Most people are baffled when they realize I am a part time working mom of quadruplets. I have absolutely no doubt that if we had only one baby (or even one baby at a time) that I would be a full time working mother, and it would be perfectly fine. For seven years, I practiced school psychology in an urban school system. Yes, the job was often taxing and usually thankless, but it was part of my identity. I always hoped to be a model of female independence for my children by continuing to practice.
Having quadruplets put a kink in the whole powerful, working mom gig. Even with a post graduate education, working in the public school system is not lucrative. At all. The cost of full time childcare would easily exceed my income, which forced us to consider the options. A few of my colleagues were able to work out part time positions so I approached my then boss about becoming part time as well. At the time, our district and my boss put the kibosh on part time employees because it’s a complex process. Yet, it was the only option for me. Either I transitioned to part time employment or I quit working to be a full time stay at home mom. When I announced our pregnancy news to my boss and proposed working part time, I recall his gobsmacked expression. He joked that I “pulled the quad card.” I guess I did. Perhaps if I was only expecting one baby my proposition would have been quickly and harshly denied. It took several months for my part time position to be approved by the district, but it was just before the quads were delivered. I am forever thankful for it.
Working in the school system affords me school holidays, including a two week winter break. I savor family time, but it is also a reminder why I am a Part Time Stay at Home Mom (PTSAHM). Raising quadruplets is an immense task and being home with them 24/7 can really get to a person. During my two week “break”, I found myself becoming increasingly impatient with both the quads and George. It seemed that they bickered almost constantly. I heard frustrated squeals because I was on the other side of the gate, someone took a toy, someone was pushed, someone had a coveted toy, there were no more snacks…you name it, there was plenty cause for turmoil. After two glorious weeks, we had enough togetherness; I was plenty ready to go back to work. If you’re not convinced that anyone would want to go to work and leave their children, take a look at this-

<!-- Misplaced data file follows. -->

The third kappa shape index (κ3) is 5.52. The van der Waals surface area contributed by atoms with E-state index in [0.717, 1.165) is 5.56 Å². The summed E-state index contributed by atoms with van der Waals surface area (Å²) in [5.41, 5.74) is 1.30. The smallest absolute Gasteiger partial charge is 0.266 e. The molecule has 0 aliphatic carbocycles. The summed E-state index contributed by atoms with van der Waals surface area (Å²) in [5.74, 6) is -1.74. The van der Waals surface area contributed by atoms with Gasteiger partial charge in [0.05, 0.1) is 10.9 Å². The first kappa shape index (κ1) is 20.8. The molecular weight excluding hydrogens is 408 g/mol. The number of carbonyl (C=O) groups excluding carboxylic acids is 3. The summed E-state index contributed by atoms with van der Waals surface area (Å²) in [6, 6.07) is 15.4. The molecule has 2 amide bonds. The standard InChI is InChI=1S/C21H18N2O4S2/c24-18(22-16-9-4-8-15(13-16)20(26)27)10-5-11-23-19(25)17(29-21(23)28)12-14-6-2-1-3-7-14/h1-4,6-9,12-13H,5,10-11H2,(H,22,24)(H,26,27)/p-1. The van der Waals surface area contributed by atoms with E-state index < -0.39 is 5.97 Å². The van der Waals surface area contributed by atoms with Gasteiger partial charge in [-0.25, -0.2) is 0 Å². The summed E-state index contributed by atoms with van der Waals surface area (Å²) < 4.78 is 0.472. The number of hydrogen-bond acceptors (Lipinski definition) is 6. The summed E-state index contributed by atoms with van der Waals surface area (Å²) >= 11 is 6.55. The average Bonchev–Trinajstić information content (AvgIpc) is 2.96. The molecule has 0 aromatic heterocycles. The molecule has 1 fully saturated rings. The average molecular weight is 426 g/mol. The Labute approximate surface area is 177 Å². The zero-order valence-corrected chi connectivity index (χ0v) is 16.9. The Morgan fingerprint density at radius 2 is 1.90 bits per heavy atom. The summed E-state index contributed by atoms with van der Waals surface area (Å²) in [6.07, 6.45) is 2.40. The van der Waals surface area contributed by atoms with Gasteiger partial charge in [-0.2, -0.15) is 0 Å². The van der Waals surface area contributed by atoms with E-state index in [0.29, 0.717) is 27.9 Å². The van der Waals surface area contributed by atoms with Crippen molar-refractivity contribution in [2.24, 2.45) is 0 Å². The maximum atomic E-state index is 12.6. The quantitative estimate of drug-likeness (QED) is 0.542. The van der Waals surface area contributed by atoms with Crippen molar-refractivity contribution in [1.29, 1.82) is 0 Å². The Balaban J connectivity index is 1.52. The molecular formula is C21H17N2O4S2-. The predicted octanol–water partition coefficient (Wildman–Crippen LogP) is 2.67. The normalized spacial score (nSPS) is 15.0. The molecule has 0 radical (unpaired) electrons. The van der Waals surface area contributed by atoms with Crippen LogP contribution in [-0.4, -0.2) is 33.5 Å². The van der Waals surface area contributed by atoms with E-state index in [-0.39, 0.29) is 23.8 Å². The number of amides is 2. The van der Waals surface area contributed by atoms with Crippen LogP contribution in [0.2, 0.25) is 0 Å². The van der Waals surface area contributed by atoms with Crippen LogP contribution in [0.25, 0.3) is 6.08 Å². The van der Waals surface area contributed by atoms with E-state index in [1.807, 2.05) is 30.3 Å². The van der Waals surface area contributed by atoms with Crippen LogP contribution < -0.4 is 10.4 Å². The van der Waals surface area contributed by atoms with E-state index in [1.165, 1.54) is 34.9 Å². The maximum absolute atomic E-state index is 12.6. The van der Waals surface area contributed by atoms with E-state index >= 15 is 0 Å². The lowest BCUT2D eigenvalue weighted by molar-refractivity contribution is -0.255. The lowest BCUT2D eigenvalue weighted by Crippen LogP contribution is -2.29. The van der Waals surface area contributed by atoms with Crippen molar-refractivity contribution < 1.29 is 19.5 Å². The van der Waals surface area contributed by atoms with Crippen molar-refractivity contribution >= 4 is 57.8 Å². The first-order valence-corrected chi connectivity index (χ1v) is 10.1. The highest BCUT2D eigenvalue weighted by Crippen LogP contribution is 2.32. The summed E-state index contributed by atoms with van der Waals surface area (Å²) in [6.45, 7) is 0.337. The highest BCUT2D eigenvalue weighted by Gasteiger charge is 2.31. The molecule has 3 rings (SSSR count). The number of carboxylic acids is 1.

Breaks from work make the benefits of working part time glaringly obvious to me. I earnestly believe I am better as a wife/ mother AND as an employee from working part time. I get the best of both worlds. I have opportunities to raise my children and witness their growing up years, yet I also keep up with the professional world. Two days per week, I spend time having adult conversations, dressing in something besides yoga pants, and practicing the craft I spent years in school learning.
I also see how I need to miss both home and work so I yearn to return to each of them. When I’ve been at home for days on end, I’m ready to tackle the office. While I am away, the quads benefit too. They are with fresh faces that teach them new things and present new experiences. They learn to obey and respect adults besides their parents as well as new skill such as imitating monkeys or naming colors. Likewise, at the end of a long workday, I can’t wait to see the four little people who will greet me shreiking “Mommy”, sticky fingers, and open mouthed grins. While being a PTSAHM was probably not something I would have done on my own accord, I am so happy I became a PTSAHM.
Sometimes it feels as if our home is filled with bickering and screams, but there are also plenty of sweet, quiet moments to savor.
I absolutely respect mothers who work full time as well as those who stay at home full time. No matter how you approach it, motherhood is an immensely challenging task. However, if you find yourself dissatisfied with your scene (full time working or full time home), you may want to consider the possibilities of part time employment, and you may be surprised at the outcome.